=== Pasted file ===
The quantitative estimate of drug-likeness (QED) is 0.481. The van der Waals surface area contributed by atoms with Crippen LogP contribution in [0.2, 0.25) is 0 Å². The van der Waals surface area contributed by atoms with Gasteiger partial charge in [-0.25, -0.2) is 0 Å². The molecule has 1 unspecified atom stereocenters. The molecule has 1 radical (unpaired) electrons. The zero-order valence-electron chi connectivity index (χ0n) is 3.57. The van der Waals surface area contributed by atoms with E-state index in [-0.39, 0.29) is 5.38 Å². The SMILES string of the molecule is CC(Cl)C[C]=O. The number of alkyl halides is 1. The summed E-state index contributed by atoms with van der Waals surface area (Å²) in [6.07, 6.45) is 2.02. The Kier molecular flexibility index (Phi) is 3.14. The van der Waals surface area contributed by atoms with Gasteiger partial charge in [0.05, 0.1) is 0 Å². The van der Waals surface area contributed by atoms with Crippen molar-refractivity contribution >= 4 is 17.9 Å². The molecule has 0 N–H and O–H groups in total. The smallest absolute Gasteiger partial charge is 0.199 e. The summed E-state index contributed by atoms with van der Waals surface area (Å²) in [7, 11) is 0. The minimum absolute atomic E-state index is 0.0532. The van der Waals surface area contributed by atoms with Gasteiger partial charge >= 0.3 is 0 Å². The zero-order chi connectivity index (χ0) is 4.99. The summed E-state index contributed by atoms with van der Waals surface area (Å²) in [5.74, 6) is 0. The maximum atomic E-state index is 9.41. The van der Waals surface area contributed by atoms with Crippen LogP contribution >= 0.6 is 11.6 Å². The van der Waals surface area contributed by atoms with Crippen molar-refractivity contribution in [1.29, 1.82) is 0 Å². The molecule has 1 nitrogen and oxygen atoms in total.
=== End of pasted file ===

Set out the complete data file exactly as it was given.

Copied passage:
The quantitative estimate of drug-likeness (QED) is 0.481. The van der Waals surface area contributed by atoms with Crippen LogP contribution in [0.2, 0.25) is 0 Å². The van der Waals surface area contributed by atoms with Gasteiger partial charge in [-0.25, -0.2) is 0 Å². The molecule has 1 unspecified atom stereocenters. The molecule has 1 radical (unpaired) electrons. The zero-order valence-electron chi connectivity index (χ0n) is 3.57. The van der Waals surface area contributed by atoms with E-state index in [-0.39, 0.29) is 5.38 Å². The SMILES string of the molecule is CC(Cl)C[C]=O. The number of alkyl halides is 1. The summed E-state index contributed by atoms with van der Waals surface area (Å²) in [6.07, 6.45) is 2.02. The Kier molecular flexibility index (Phi) is 3.14. The van der Waals surface area contributed by atoms with Gasteiger partial charge in [0.05, 0.1) is 0 Å². The van der Waals surface area contributed by atoms with Crippen molar-refractivity contribution >= 4 is 17.9 Å². The molecule has 0 N–H and O–H groups in total. The smallest absolute Gasteiger partial charge is 0.199 e. The summed E-state index contributed by atoms with van der Waals surface area (Å²) in [7, 11) is 0. The minimum absolute atomic E-state index is 0.0532. The van der Waals surface area contributed by atoms with Gasteiger partial charge >= 0.3 is 0 Å². The zero-order chi connectivity index (χ0) is 4.99. The summed E-state index contributed by atoms with van der Waals surface area (Å²) in [5.74, 6) is 0. The maximum atomic E-state index is 9.41. The van der Waals surface area contributed by atoms with Crippen LogP contribution >= 0.6 is 11.6 Å². The van der Waals surface area contributed by atoms with Crippen molar-refractivity contribution in [1.29, 1.82) is 0 Å². The molecule has 1 nitrogen and oxygen atoms in total.